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editor's note
Waxwing/Neon Blonde
December 16, 2005 – Vera Project – Seattle, WA
by Katie Sauro

“Waxwing forever!” was the repeated bellow from one keyed-up fan, while the rest of the crowd screamed along in agreement. 

Well, Waxwing for the weekend, anyway—the Seattle four-piece played its first of two final shows Friday night, with their farewell show scheduled to take place the following night in Redmond. The quartet has been a local favorite since their debut album was released in 1996, playing tons of club shows around town, and garnering a rather large fan base, judging from the turnout.

The band hasn’t actually played a show together in two years, each member concentrating instead on side projects, most notably those of the brothers Votolato, with hometown hero Rocky’s solo venture and Cody’s success with the Blood Brothers. But the boys decided it was time to officially call it quits, retiring Waxwing for good.

And they did so to a tiny club packed with teenagers and those of us brave enough to endure said teenagers, as frontman Rocky led the crowd in a sing-a-long of classic favorites, a slew of songs that seemed to start off slowly, then fluctuate between power ballads and punk muscle.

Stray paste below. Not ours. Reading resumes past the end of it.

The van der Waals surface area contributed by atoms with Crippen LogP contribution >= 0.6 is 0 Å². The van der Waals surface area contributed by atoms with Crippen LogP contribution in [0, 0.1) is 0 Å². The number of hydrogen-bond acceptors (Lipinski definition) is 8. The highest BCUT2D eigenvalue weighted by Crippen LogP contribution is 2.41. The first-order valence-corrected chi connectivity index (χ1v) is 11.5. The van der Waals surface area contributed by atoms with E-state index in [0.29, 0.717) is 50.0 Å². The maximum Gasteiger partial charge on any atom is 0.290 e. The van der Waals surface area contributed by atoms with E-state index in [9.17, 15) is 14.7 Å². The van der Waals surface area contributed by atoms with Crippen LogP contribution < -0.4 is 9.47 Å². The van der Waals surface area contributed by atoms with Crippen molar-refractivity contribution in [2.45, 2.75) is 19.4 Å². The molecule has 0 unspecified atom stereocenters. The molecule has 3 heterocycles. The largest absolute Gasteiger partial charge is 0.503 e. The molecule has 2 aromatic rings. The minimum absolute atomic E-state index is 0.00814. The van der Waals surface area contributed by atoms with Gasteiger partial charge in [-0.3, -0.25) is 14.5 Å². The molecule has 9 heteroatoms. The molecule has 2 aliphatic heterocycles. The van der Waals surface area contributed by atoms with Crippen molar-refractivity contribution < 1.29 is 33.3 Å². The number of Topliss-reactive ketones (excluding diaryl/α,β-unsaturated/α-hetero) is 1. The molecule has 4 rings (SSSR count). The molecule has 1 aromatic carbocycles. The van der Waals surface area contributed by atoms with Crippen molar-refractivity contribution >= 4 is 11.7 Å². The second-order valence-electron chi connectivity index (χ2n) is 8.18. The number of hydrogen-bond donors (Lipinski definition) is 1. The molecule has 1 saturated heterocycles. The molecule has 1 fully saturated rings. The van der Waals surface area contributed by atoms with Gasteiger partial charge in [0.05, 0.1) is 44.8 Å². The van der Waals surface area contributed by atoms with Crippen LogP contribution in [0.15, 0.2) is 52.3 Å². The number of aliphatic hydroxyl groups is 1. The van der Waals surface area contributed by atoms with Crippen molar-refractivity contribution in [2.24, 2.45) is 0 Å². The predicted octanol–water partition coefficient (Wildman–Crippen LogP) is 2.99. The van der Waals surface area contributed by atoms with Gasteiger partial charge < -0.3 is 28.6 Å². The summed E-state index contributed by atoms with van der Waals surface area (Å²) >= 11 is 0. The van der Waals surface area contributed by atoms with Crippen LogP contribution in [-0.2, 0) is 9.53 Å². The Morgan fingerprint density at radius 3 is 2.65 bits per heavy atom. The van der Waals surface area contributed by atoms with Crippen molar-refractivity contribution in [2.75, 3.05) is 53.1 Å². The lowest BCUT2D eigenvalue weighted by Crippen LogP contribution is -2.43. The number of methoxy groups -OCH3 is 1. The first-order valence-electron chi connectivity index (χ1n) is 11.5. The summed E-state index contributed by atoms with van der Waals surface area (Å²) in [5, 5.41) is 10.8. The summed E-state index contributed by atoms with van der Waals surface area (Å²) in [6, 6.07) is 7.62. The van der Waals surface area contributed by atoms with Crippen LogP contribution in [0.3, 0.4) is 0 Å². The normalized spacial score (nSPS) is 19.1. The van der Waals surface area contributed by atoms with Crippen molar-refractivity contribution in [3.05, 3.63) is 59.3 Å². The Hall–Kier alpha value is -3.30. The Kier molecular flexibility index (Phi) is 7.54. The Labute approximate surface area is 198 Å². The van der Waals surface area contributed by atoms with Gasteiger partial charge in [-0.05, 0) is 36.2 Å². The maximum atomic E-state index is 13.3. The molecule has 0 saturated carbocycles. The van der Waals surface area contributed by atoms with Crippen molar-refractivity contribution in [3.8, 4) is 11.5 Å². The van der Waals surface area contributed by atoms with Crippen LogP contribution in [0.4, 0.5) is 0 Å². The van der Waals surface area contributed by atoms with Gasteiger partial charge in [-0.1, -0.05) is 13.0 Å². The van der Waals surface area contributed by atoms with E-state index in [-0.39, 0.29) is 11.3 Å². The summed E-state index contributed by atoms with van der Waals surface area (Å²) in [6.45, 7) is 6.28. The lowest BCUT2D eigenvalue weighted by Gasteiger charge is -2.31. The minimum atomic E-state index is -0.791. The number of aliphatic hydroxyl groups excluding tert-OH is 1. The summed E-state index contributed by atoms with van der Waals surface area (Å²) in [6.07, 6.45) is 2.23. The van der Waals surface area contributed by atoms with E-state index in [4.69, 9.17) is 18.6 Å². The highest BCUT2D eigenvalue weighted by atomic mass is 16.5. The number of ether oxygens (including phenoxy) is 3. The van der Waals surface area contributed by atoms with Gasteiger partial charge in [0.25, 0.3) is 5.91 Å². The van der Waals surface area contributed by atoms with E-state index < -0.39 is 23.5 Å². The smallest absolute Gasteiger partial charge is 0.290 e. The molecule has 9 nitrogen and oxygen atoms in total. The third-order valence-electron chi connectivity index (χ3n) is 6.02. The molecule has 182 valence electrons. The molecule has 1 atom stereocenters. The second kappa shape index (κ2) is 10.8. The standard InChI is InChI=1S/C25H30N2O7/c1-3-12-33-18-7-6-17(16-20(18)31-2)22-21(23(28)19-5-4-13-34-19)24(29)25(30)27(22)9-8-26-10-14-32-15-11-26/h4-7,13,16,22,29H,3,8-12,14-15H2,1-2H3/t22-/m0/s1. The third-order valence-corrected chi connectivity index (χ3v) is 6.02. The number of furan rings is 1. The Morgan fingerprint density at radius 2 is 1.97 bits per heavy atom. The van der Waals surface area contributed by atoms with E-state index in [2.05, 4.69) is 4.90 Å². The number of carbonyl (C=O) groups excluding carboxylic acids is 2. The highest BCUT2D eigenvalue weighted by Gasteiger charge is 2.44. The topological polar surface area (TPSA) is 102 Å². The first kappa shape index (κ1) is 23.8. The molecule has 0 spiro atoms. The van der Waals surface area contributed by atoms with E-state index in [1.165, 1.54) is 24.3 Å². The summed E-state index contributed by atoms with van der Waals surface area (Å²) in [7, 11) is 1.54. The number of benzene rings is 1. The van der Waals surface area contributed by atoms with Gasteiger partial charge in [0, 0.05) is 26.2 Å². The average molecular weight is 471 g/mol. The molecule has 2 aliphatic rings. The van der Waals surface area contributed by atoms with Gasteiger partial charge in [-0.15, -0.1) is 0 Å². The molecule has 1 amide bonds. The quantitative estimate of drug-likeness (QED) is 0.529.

Waxwing’s set spanned much of their catalogue, an apparent thank you to the fans who have been there since the band’s inception, and the crowd, in return, thanked the band for finally saying a proper goodbye.

Openers were fellow Seattleites, Neon Blonde, a side project of Johnny Whitney and Mark Gajadhar, Cody Votolato’s fellow Blood Brothers. The familiar high-pitched screaming vocals, harsh metal-infused rhythms, and hardcore sounds of the Blood Brothers were instantly recognizable, but Neon Blonde’s sound is a little more melodious, throwing in dance-punk and synths that had the kids dancing along. 

They played songs from their debut full-length,
Chandeliers in the Savannah, their electronica-and-punk sound crashing perilously against the collective eardrums of the crowd, but no one seemed to mind. And with no one to share vocals with, Whitney took full advantage of being frontman, his shaggy blonde head banging dangerously close to those in the front row, shrieking in their faces—and the kids lapped it up, shrieking right back at Whitney. 

Neon Blonde’s set was incredibly energetic, everything that one would expect from a Blood Brothers show, but possibly even more so. They were the perfect band to open up the show and pump up the crowd for Waxwing’s final farewell.